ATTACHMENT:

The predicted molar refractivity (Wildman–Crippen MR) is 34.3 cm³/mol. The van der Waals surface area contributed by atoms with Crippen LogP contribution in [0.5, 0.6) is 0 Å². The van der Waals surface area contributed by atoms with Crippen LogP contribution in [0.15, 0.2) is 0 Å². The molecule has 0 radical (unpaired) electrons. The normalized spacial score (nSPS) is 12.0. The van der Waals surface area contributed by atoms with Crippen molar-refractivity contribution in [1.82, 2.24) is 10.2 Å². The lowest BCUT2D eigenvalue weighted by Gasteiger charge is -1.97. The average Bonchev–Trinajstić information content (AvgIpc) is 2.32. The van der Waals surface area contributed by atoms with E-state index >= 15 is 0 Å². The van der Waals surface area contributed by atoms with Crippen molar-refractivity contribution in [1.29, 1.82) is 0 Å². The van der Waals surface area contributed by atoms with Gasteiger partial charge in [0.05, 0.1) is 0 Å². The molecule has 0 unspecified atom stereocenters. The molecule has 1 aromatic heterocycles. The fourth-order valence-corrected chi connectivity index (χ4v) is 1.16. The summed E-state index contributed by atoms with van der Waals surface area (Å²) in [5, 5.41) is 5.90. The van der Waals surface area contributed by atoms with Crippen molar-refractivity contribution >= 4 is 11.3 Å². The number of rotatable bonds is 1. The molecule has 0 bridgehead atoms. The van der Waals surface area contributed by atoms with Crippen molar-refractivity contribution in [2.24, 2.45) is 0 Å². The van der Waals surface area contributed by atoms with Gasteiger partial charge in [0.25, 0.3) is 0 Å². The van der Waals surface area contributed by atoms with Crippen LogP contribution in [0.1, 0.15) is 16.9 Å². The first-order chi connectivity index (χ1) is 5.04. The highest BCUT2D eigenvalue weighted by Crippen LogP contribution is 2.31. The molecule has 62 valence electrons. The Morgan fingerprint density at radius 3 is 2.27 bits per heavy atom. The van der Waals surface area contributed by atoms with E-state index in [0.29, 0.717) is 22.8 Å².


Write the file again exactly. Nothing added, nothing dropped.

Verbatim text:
The predicted molar refractivity (Wildman–Crippen MR) is 34.3 cm³/mol. The van der Waals surface area contributed by atoms with Crippen LogP contribution in [0.5, 0.6) is 0 Å². The van der Waals surface area contributed by atoms with Crippen LogP contribution in [0.15, 0.2) is 0 Å². The molecule has 0 radical (unpaired) electrons. The normalized spacial score (nSPS) is 12.0. The van der Waals surface area contributed by atoms with Crippen molar-refractivity contribution in [1.82, 2.24) is 10.2 Å². The lowest BCUT2D eigenvalue weighted by Gasteiger charge is -1.97. The average Bonchev–Trinajstić information content (AvgIpc) is 2.32. The van der Waals surface area contributed by atoms with E-state index >= 15 is 0 Å². The van der Waals surface area contributed by atoms with Crippen molar-refractivity contribution in [1.29, 1.82) is 0 Å². The van der Waals surface area contributed by atoms with Gasteiger partial charge in [0.05, 0.1) is 0 Å². The molecule has 0 unspecified atom stereocenters. The molecule has 1 aromatic heterocycles. The fourth-order valence-corrected chi connectivity index (χ4v) is 1.16. The summed E-state index contributed by atoms with van der Waals surface area (Å²) in [5, 5.41) is 5.90. The van der Waals surface area contributed by atoms with Crippen molar-refractivity contribution >= 4 is 11.3 Å². The number of rotatable bonds is 1. The molecule has 0 bridgehead atoms. The van der Waals surface area contributed by atoms with Crippen molar-refractivity contribution in [2.24, 2.45) is 0 Å². The van der Waals surface area contributed by atoms with Gasteiger partial charge in [0.25, 0.3) is 0 Å². The van der Waals surface area contributed by atoms with Crippen LogP contribution in [0.1, 0.15) is 16.9 Å². The first-order chi connectivity index (χ1) is 5.04. The highest BCUT2D eigenvalue weighted by Crippen LogP contribution is 2.31. The molecule has 62 valence electrons. The Morgan fingerprint density at radius 3 is 2.27 bits per heavy atom. The van der Waals surface area contributed by atoms with E-state index in [0.29, 0.717) is 22.8 Å².